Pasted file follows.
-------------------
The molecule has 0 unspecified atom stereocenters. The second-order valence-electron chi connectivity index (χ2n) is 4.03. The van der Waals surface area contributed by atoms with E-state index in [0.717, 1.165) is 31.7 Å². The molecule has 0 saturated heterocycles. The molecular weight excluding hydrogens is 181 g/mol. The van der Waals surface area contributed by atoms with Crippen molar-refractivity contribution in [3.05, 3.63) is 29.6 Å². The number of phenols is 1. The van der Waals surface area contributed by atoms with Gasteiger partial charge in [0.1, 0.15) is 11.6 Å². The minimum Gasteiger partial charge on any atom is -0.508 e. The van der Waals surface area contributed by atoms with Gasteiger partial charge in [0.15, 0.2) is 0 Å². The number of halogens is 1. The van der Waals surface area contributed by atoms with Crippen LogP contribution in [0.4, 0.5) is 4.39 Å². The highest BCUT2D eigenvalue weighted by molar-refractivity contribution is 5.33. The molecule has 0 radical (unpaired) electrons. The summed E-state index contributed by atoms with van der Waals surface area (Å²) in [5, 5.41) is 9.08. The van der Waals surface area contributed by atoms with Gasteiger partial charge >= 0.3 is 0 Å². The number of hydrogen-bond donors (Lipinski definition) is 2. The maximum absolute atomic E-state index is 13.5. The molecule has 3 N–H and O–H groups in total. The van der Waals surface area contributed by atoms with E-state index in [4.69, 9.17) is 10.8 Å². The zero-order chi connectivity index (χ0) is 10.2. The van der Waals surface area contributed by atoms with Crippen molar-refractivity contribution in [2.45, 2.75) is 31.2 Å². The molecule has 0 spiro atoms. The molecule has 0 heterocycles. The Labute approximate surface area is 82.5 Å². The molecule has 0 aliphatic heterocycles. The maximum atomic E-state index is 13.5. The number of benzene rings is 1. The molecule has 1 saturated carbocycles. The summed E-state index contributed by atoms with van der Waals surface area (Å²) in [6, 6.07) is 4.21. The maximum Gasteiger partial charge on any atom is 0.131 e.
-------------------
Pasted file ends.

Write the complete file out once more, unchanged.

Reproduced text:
The molecule has 0 unspecified atom stereocenters. The second-order valence-electron chi connectivity index (χ2n) is 4.03. The van der Waals surface area contributed by atoms with E-state index in [0.717, 1.165) is 31.7 Å². The molecule has 0 saturated heterocycles. The molecular weight excluding hydrogens is 181 g/mol. The van der Waals surface area contributed by atoms with Crippen molar-refractivity contribution in [3.05, 3.63) is 29.6 Å². The number of phenols is 1. The van der Waals surface area contributed by atoms with Gasteiger partial charge in [0.1, 0.15) is 11.6 Å². The minimum Gasteiger partial charge on any atom is -0.508 e. The van der Waals surface area contributed by atoms with Gasteiger partial charge in [0.15, 0.2) is 0 Å². The number of halogens is 1. The van der Waals surface area contributed by atoms with Crippen LogP contribution in [0.4, 0.5) is 4.39 Å². The highest BCUT2D eigenvalue weighted by molar-refractivity contribution is 5.33. The molecule has 0 radical (unpaired) electrons. The summed E-state index contributed by atoms with van der Waals surface area (Å²) in [5, 5.41) is 9.08. The van der Waals surface area contributed by atoms with Gasteiger partial charge >= 0.3 is 0 Å². The number of hydrogen-bond donors (Lipinski definition) is 2. The maximum absolute atomic E-state index is 13.5. The molecule has 3 N–H and O–H groups in total. The van der Waals surface area contributed by atoms with E-state index in [4.69, 9.17) is 10.8 Å². The zero-order chi connectivity index (χ0) is 10.2. The van der Waals surface area contributed by atoms with Crippen molar-refractivity contribution in [2.45, 2.75) is 31.2 Å². The molecule has 0 spiro atoms. The molecule has 0 heterocycles. The Labute approximate surface area is 82.5 Å². The molecule has 0 aliphatic heterocycles. The maximum atomic E-state index is 13.5. The number of benzene rings is 1. The molecule has 1 saturated carbocycles. The summed E-state index contributed by atoms with van der Waals surface area (Å²) in [6, 6.07) is 4.21. The maximum Gasteiger partial charge on any atom is 0.131 e.